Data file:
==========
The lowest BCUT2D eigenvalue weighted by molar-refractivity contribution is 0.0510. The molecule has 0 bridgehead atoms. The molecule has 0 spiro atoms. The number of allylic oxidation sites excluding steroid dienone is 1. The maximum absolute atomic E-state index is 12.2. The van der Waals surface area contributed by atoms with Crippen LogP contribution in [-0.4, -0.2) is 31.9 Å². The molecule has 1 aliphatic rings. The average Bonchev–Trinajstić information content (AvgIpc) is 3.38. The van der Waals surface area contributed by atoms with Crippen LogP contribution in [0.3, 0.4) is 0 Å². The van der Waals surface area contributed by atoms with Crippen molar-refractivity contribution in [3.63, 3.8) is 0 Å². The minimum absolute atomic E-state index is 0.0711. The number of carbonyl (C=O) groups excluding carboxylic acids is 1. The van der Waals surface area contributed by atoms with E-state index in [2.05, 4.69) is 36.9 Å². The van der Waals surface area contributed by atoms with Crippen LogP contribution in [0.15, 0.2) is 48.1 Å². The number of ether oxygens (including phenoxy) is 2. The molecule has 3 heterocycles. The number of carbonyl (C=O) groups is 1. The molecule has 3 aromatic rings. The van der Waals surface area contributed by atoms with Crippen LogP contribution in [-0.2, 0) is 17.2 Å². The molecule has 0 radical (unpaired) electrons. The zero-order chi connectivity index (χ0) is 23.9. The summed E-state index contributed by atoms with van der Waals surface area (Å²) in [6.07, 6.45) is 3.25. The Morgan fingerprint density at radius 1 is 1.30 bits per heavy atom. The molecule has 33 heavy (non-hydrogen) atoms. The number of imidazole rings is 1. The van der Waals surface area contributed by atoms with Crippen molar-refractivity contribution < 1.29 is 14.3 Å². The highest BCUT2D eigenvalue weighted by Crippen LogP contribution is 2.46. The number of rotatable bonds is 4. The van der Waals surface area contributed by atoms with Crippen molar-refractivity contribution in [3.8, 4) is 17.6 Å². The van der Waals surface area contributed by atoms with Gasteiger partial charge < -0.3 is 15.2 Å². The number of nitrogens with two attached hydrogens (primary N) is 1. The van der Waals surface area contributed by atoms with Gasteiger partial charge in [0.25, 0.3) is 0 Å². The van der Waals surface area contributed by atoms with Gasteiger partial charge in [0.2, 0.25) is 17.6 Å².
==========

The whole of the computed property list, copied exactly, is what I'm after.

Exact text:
The lowest BCUT2D eigenvalue weighted by molar-refractivity contribution is 0.0510. The molecule has 0 bridgehead atoms. The molecule has 0 spiro atoms. The number of allylic oxidation sites excluding steroid dienone is 1. The maximum absolute atomic E-state index is 12.2. The van der Waals surface area contributed by atoms with Crippen LogP contribution in [-0.4, -0.2) is 31.9 Å². The molecule has 1 aliphatic rings. The average Bonchev–Trinajstić information content (AvgIpc) is 3.38. The van der Waals surface area contributed by atoms with Crippen LogP contribution in [0.3, 0.4) is 0 Å². The van der Waals surface area contributed by atoms with Crippen molar-refractivity contribution in [3.63, 3.8) is 0 Å². The minimum absolute atomic E-state index is 0.0711. The number of carbonyl (C=O) groups excluding carboxylic acids is 1. The van der Waals surface area contributed by atoms with E-state index in [2.05, 4.69) is 36.9 Å². The van der Waals surface area contributed by atoms with Crippen LogP contribution in [0.15, 0.2) is 48.1 Å². The number of ether oxygens (including phenoxy) is 2. The molecule has 3 heterocycles. The number of carbonyl (C=O) groups is 1. The molecule has 3 aromatic rings. The van der Waals surface area contributed by atoms with Crippen LogP contribution in [-0.2, 0) is 17.2 Å². The molecule has 0 radical (unpaired) electrons. The zero-order chi connectivity index (χ0) is 23.9. The summed E-state index contributed by atoms with van der Waals surface area (Å²) in [6.07, 6.45) is 3.25. The Morgan fingerprint density at radius 1 is 1.30 bits per heavy atom. The molecule has 33 heavy (non-hydrogen) atoms. The number of imidazole rings is 1. The van der Waals surface area contributed by atoms with Crippen molar-refractivity contribution < 1.29 is 14.3 Å². The highest BCUT2D eigenvalue weighted by Crippen LogP contribution is 2.46. The number of rotatable bonds is 4. The van der Waals surface area contributed by atoms with Crippen molar-refractivity contribution in [3.8, 4) is 17.6 Å². The van der Waals surface area contributed by atoms with Gasteiger partial charge < -0.3 is 15.2 Å². The number of nitrogens with two attached hydrogens (primary N) is 1. The van der Waals surface area contributed by atoms with Gasteiger partial charge in [0.25, 0.3) is 0 Å². The van der Waals surface area contributed by atoms with Gasteiger partial charge in [0.2, 0.25) is 17.6 Å².